3 December 2017



Hand Cut Potato “Fries”

Super simple to make. Ingredients for two as a side dish: 3 russet potatoes scrubbed and cut lengthwise into sticks, olive oil, salt, pepper, garlic powder, dried oregano, ketchup and a few drops of Naga Jolokia sauce or your favorite hot sauce. Method: Oven 400°. Place parchment paper on a baking sheet and smear lightly with olive oil. Arrange cut potatoes in a single layer on the parchment, sprinkle with salt, pepper, garlic powder and oregano. Bake for 20-25 minutes until golden brown. If you use parchment, they won’t stick.

Serve with ketchup mixed with a few drops of hot sauce, or as a side dish with any meal.


1 December 2017


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Ode to My Brother

It is with tremendous sadness that I make this blog post about my oldest brother, Rodney Olin Havens, who has passed away at the too young age of 67. We’ve learned his death is possibly due to a heart attack. I was very close to my brother, even given our great distance apart (he lived in north Texas and I in California) and even given the distances between our various personal beliefs. Rodney was always there for me, even as a kid. At 6’2″ he was a hard mountain of a man with big, strong hands that he used in his bricklaying business. He intimidated all the would-be suitors when I was a teenager. He had a great love of family, first and foremost. He also adored native American artifacts and lore; in fact in one of our more recent conversations he talked poetically about wanting to visit a tribe in Oregon. He wanted far more life experiences than he ever obtained; and I know all about the demons that held him back in life because he was always open and honest with me about his internal struggles.  I loved it when he rang me up – I would need to find a place to settle in because our phone conversations could last for hours, and we talked about everything under the sun. He would always say, “I love you baby sister,” and I think it’s the sound of his deep bass voice saying those words that I will miss the most.  I love you too, my big brother. I wish you eternal rest and peace at long last.

Fête d’automne – Recipes and Photos


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I promised I would add recipes and photos to my Autumn Feast post, so here we go. At least two recipes I used weren’t the best, and I blame the fact that some recipes simply don’t translate very well into “vegan.” But, the star of the entire “Thanksgiving Feast” was hands down the Gougeres, both traditional and vegan versions. Second place only by a very slim margin was the Filet Mignon with black pepper sauce. My garlic aioli was also vastly wonderful. The peas in lettuce cups recipe cried for real butter, so I wasn’t terribly pleased with the vegan version, even though it was amazingly imroved with a small blob of aioli (honestly, what isn’t?) I loved the Carrots Vichy although they weren’t a hit with Kaitlyn. I made two different potato gratins and both were quite good. (I think I’m not a big fan of gratins, preferring dairy-free mashed potatoes…) The French onion soup was super good — although a tad on the sweet side because I ended up using more wine and only a smidgen of beef stock (Kaitlyn doesn’t like beef). My pie crust came out pretty, although I have yet to taste the final dish as I didn’t get around to making it yesterday. It is presently in the oven, and if – ONLY IF – it comes out f__@#$ awesome will I bother with posting the recipe.  I just want to note for anyone beyond the borders of California that the weather here for the last several days has been unseasonably hot.  The end of November in most other parts of the Northern Hemisphere is autumn, but it was Australia here. 80’s-90’s with very low humidity. I’m surprised we didn’t have rolling blackouts! Cooking and baking when it’s that hot and you’ve got no A/C is just ..ugh. Fortunately, my kitchen and dining floors are tile and I ran a fan the entire day. Did I mention that the wine was fantastic?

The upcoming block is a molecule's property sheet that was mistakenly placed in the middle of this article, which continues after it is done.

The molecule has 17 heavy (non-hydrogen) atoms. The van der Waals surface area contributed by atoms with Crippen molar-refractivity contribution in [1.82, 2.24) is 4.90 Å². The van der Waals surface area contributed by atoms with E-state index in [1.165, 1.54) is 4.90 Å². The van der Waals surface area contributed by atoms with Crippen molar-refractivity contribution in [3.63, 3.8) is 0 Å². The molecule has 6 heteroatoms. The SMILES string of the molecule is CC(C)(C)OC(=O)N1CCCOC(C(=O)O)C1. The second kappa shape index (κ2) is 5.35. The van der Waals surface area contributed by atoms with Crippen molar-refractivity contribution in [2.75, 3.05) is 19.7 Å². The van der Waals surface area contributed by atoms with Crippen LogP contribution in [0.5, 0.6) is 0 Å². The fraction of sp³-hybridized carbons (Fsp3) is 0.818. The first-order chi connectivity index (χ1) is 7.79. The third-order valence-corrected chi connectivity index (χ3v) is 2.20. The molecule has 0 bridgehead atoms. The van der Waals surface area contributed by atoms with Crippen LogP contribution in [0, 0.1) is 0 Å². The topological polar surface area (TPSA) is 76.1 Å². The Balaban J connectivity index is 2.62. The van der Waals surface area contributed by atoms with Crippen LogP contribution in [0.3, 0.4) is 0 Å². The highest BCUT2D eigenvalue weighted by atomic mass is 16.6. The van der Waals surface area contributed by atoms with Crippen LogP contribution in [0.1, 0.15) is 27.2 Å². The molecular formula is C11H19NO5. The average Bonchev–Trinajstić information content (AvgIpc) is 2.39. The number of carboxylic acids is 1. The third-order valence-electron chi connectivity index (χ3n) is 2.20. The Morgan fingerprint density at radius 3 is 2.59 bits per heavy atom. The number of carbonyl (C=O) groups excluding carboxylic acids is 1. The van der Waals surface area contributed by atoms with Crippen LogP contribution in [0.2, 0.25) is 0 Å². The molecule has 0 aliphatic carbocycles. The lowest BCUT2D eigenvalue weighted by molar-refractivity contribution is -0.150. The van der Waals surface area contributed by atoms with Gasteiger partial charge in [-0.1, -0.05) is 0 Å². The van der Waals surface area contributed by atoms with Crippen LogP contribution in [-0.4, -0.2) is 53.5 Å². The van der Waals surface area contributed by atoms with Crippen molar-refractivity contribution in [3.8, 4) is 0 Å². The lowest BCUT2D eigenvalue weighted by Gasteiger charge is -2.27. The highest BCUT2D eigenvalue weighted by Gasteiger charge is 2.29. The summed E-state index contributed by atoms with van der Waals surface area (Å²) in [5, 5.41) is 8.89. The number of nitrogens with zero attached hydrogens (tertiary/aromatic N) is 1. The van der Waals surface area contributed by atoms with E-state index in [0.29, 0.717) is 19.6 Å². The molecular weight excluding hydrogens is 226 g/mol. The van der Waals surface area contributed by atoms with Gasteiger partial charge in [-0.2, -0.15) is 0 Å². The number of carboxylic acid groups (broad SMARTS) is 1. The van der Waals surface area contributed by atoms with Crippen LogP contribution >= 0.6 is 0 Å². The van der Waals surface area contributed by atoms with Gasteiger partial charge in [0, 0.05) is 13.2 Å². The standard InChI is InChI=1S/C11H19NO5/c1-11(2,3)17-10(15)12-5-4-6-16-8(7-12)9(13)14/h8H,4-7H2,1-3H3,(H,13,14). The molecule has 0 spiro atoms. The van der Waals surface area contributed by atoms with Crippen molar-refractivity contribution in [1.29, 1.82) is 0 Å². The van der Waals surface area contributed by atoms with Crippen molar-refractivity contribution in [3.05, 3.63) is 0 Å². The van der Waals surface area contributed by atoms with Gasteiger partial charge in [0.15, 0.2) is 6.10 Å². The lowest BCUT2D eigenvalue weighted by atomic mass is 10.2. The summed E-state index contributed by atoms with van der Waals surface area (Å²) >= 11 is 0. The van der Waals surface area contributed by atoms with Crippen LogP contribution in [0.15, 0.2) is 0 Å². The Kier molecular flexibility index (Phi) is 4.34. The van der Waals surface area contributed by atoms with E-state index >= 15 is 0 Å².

I’ve decided to ONLY post my favorite components, and with these recipes you can make a spectacular meal any time you choose!


Ingredients: 4 cloves garlic peeled and chopped; 1 tsp. sea salt; 1 tsp. dijon; 1 egg yolk at room temp; 1/2 c. olive oil; 3 tsp. lemon juice; 1/8 tsp. cayenne (opt.); 1/2 tsp. ice water.  *Don’t skimp on the ingredients! Method: I used a mortar/pestle – and you will need a second person. Grind the garlic and salt until mostly smooth. Add dijon and grind until well blended. Add the egg yolk and grind until well blended. One tablespoon at a time, have your assistant add the olive oil while you blend continuously. As you near the end of the the 1/2 cup of oil, the volume of your aioli will have grown quite a bit. When all oil is blended, your aioli will be fluffy, add lemon juice and mix well, then the ice water. Continue mixing and taste to correct your seasonings. I added a bit more salt and a generous sprinkle of chopped thyme and parsley. Store in a ceramic crock covered with cling wrap.


GOUGERES (with dairy-free options)

Ingredients: 1/2 c. spring or filtered water; 3 tbs butter (vegan: coconut oil); 1/4 tsp. salt; 1/2 c. gluten free flour; 1/2 tsp. guar gum; 2 large eggs at room temp.; 3/4 c. grated cheese (I used gruyere, welsh cheddar and pecorino for the regular cheese, and Parmela Creamery’s Aged Nut Cheese in Mozzarella style for the vegan cheese); fresh cracked pepper to taste; at least 1 tbs. finely minced chives and parsley (opt.); and about 1/2 tsp. olive oil. You will also need a pastry bag. I don’t own one so I used a plastic ziplock bag and snipped off a corner. Method: preheat oven to 425 and line a baking sheet with parchment, smear with the olive oil. Mix flour, salt and guar in a bowl. Pour water into a sauce pan, add butter (or coconut oil) – bring to a boil, whisking periodically. When water is boiling add flour mixture all at once and stir rapidly with a wooden spoon, mixing well. If you are using butter the “dough” will come together in ball. If you’re using coconut oil, it will be more crumbly. That’s okay! Take the pan off the heat and set aside to cool. I put mine in the fridge for 5 minutes because my kitchen was really hot. When the mixture is cool/warmish, break one egg into the pan and mix very well, then add the second egg and mix very well. Fold in cheese setting aside a small amount for sprinkling later, add herbs if using, and season with fresh pepper.  Spoon the mixture into your pastry bag. Squeeze about 2 tsp. worth into a circular blob, making at least two dozen evenly spaced blobs. Using a tiny bowl of water, dab your fingertip into the water so that you can smooth the tops of each “puff.”  Sprinkle the remaining cheese on top of each puff. Bake on the top rack at 425 for 5 minutes then lower heat to 375 and bake 20-25 minutes until golden.  Neither version will stick to the paper, so you can scoop them up with a spatula and lay in a tea towel covered basket or serving bowl.